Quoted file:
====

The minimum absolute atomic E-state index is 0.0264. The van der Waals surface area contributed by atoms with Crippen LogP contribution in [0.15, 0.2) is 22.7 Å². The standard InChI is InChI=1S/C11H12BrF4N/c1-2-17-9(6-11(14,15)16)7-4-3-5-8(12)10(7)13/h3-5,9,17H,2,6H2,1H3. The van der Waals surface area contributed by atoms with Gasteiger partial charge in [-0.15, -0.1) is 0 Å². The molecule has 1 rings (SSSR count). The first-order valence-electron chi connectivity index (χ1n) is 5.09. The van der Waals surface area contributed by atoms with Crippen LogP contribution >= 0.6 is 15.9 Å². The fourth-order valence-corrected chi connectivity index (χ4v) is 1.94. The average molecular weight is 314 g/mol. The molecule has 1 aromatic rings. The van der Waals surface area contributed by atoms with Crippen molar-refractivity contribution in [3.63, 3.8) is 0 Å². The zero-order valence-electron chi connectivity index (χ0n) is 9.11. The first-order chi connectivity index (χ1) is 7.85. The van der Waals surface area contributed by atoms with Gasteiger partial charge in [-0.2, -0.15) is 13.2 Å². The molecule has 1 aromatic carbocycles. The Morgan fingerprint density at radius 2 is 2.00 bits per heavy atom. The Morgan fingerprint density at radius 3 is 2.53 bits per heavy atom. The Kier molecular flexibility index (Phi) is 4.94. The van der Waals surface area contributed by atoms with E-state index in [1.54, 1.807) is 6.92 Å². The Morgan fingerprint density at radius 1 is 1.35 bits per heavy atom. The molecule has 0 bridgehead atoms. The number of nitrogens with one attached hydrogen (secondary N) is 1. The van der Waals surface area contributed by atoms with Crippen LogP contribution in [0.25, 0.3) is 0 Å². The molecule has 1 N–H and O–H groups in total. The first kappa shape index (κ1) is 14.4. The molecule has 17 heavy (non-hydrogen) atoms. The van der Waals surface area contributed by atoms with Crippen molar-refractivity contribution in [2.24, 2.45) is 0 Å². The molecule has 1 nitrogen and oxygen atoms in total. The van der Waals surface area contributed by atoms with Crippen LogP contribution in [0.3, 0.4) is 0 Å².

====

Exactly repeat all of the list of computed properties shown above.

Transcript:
The minimum absolute atomic E-state index is 0.0264. The van der Waals surface area contributed by atoms with Crippen LogP contribution in [0.15, 0.2) is 22.7 Å². The standard InChI is InChI=1S/C11H12BrF4N/c1-2-17-9(6-11(14,15)16)7-4-3-5-8(12)10(7)13/h3-5,9,17H,2,6H2,1H3. The van der Waals surface area contributed by atoms with Gasteiger partial charge in [-0.15, -0.1) is 0 Å². The molecule has 1 rings (SSSR count). The first-order valence-electron chi connectivity index (χ1n) is 5.09. The van der Waals surface area contributed by atoms with Crippen LogP contribution >= 0.6 is 15.9 Å². The fourth-order valence-corrected chi connectivity index (χ4v) is 1.94. The average molecular weight is 314 g/mol. The molecule has 1 aromatic rings. The van der Waals surface area contributed by atoms with Crippen molar-refractivity contribution in [3.63, 3.8) is 0 Å². The zero-order valence-electron chi connectivity index (χ0n) is 9.11. The first-order chi connectivity index (χ1) is 7.85. The van der Waals surface area contributed by atoms with Gasteiger partial charge in [-0.2, -0.15) is 13.2 Å². The molecule has 1 aromatic carbocycles. The Morgan fingerprint density at radius 2 is 2.00 bits per heavy atom. The Morgan fingerprint density at radius 3 is 2.53 bits per heavy atom. The Kier molecular flexibility index (Phi) is 4.94. The van der Waals surface area contributed by atoms with E-state index in [1.54, 1.807) is 6.92 Å². The Morgan fingerprint density at radius 1 is 1.35 bits per heavy atom. The molecule has 0 bridgehead atoms. The number of nitrogens with one attached hydrogen (secondary N) is 1. The van der Waals surface area contributed by atoms with Crippen LogP contribution in [0.25, 0.3) is 0 Å². The molecule has 1 N–H and O–H groups in total. The first kappa shape index (κ1) is 14.4. The molecule has 17 heavy (non-hydrogen) atoms. The van der Waals surface area contributed by atoms with Crippen molar-refractivity contribution in [2.24, 2.45) is 0 Å². The molecule has 1 nitrogen and oxygen atoms in total. The van der Waals surface area contributed by atoms with Crippen LogP contribution in [0.3, 0.4) is 0 Å².